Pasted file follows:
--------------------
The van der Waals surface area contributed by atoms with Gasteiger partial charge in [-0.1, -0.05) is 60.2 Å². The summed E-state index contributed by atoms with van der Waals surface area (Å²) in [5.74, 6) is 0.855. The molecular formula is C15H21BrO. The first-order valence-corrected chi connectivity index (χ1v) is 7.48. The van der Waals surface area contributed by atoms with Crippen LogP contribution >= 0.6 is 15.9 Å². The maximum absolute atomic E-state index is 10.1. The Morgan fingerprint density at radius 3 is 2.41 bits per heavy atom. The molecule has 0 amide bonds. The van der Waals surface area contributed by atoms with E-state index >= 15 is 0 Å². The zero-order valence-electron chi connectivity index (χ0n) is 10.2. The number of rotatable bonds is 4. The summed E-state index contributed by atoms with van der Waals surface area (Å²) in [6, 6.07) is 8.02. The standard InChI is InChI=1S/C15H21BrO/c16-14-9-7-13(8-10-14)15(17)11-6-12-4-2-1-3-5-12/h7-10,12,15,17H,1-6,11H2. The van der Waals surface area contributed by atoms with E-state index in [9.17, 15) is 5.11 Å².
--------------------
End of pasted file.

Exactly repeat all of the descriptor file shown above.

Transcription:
The van der Waals surface area contributed by atoms with Gasteiger partial charge in [-0.1, -0.05) is 60.2 Å². The summed E-state index contributed by atoms with van der Waals surface area (Å²) in [5.74, 6) is 0.855. The molecular formula is C15H21BrO. The first-order valence-corrected chi connectivity index (χ1v) is 7.48. The van der Waals surface area contributed by atoms with Crippen LogP contribution >= 0.6 is 15.9 Å². The maximum absolute atomic E-state index is 10.1. The Morgan fingerprint density at radius 3 is 2.41 bits per heavy atom. The molecule has 0 amide bonds. The van der Waals surface area contributed by atoms with E-state index >= 15 is 0 Å². The zero-order valence-electron chi connectivity index (χ0n) is 10.2. The number of rotatable bonds is 4. The summed E-state index contributed by atoms with van der Waals surface area (Å²) in [6, 6.07) is 8.02. The standard InChI is InChI=1S/C15H21BrO/c16-14-9-7-13(8-10-14)15(17)11-6-12-4-2-1-3-5-12/h7-10,12,15,17H,1-6,11H2. The van der Waals surface area contributed by atoms with E-state index in [9.17, 15) is 5.11 Å².